Today Corporate Excellence attended the presentation of the European Communication Monitor 2014 published by the European Public Relations Education and Research Association (EUPRERA), the European Association of Communication Directors (EACD), Dircom Association of Communication Directors, and Ketchum, which sponsored the study’s publication in Europe.
As we have told our readers before, the European Communication Monitor is an in-depth analysis of practices and trends used by communications professionals in Europe. The study is published for the eighth consecutive year and draws on a sample of 2,777 senior professionals from 42 countries. Ketchum’s CEO Jose Ramón Caso opened the presentation with an introduction to the study’s key insights: “Over the last few years, online communication has passed through three stages of evolution: from static websites used as channels for one-way messages, through social media platforms to the basis of mobile communication. Mobile communication is still at its nascent phase. Smart brands and organisations may use this opportunity to implement new ways of reaching out to their customers”.
Sebastián Cebrián, Dircom’s General Director, emphasised the importance of the European Communication Monitor because “its reflects the reality, the profession’s evolution and sets trends and patterns”. Cebrián’s address focused on two relevant aspects of communication management’s development: mentoring and networking. According to ECM 2014, intelligent use of one’s network is a fundamental tool for achieving business and communication objectives in organisations.
Alfonso González Herrero, EACD’s Coordinator for Spain, said that “in the course of the coming years, the most innovative steps in the field of mobile technologies will have more to do with applications than with mobile devices that store them. Organisations – and their communications departments – should do the same as individuals, integrating mobiles in all spheres of their lives. Since a company’s capacity to adopt mobile technologies will determine its survival, communications departments should promote applications that strengthen relations with the stakeholders by using mobile devices, drawing a clear line in the way of understanding the purpose of our profession. It’s not about opening new channels for the dialogue, but about creating applications that transform the way a company relates to its stakeholders. Mobile technologies are undergoing a revolution comparable to the one brought about by the Internet”.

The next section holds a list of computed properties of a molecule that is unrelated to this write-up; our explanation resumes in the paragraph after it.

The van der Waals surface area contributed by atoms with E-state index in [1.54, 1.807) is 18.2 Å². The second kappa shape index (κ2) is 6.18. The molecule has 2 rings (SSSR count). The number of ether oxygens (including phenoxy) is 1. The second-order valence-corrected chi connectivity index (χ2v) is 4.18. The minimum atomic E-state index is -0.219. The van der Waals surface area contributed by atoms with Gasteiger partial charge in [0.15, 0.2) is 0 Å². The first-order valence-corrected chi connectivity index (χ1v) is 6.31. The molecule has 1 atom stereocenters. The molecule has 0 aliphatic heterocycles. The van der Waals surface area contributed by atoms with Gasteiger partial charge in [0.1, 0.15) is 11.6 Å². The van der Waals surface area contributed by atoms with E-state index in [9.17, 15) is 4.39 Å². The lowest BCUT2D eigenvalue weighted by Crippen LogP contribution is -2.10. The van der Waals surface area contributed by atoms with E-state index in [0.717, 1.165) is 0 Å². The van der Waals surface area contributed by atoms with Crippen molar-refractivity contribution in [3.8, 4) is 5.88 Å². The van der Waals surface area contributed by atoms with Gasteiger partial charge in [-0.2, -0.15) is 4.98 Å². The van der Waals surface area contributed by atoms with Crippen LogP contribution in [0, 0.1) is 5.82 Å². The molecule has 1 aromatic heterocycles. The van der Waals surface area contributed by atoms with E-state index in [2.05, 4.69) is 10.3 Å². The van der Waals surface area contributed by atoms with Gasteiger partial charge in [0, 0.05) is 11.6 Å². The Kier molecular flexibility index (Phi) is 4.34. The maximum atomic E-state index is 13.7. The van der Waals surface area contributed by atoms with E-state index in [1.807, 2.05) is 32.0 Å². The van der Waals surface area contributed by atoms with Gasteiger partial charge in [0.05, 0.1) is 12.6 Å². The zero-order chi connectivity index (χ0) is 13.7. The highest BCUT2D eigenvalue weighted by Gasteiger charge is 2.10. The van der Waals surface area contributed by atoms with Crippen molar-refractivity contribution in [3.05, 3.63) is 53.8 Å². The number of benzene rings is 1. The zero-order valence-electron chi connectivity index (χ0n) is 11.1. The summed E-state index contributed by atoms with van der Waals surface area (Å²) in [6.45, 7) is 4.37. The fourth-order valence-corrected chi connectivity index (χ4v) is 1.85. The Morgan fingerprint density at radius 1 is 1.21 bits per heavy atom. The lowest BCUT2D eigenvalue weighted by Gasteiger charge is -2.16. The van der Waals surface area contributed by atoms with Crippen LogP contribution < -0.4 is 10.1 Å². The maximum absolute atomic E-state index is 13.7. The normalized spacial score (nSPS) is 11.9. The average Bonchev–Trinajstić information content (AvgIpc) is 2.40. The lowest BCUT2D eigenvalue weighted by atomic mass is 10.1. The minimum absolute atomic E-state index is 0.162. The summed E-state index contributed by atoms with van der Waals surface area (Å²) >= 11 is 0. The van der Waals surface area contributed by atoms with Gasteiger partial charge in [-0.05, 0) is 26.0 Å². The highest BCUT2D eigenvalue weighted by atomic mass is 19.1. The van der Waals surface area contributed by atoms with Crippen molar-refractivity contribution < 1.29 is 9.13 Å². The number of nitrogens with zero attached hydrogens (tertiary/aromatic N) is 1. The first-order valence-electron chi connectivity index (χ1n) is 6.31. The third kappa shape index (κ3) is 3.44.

ECM, the most comprehensive study of communication internationally, shows that the reach of mobile communication channels will have doubled by 2017. According to Ángeles Moreno, Lecturer at Juan Carlos I University and coordinator of the study in Spain, as long as social media platforms are integrated into the communication strategy, mobile communication is focused on the interaction with the consumer in real time and on visual content – an area characterized by the fastest growth in the sector.
51.5% of respondents claim that their organisations have mobile communication channels in place, while more than 90% believe that these channels will develop and be implemented exponentially over the next three years. Interestingly, mobile communication is among the few communication areas, where opinions of professionals from different European countries coincide.
Key opportunities provided by mobile communication are the following: immediate contact with stakeholders at any time (59.5%), a creation of easy-to-share content (53.7%), greater possibility to reach a younger audience (40.4%). Key challenges created by these new tools are “integration of the mobile media into other channels and platforms (57.9%), finding meaningful concepts that generate added value (47.3%) and adjusting complex content to smaller screens (45.9%)”.
The report also points to the fact that the relevance of the social media has passed its peak. The issue of “digital evolution and the social web” topped the relevance list from 2010 to 2012, and came only third this year, conceding leadership to “linking up business strategy with communication” and “securing the trust of our target audiences”. Respondents also refer to the importance of “interaction with the customers (86.6%) and giving customers an opportunity to discuss their experience (72.5%)” as the key areas of applying social media tools.
Finally, Jose Ramón Caso and Ángeles Moreno presented some conclusions of another report, Com-GAP, developed parallel to ECM and focused on the analysis of public opinion and perception of leadership and the social media. The report demonstrates “a significant difference between what people want from leaders, and what is promoted by communications departments”. According to the report, instead of competent management of a potential crisis online, users are more interested in the promotion of services as well as information about the origin and launch of new products.
Speakers agreed and emphasised that communication is the task not only of the communications manager. Communication should be considered by the organisation as a strategic and integrating factor. Studies also show that communication and public relations are a social science that requires in-depth research, analysis and management.
Corporate Excellence closely follows the changes demonstrated every year by EACD in its Communication Monitor. We encourage our readers to follow suit and read this year’s issue.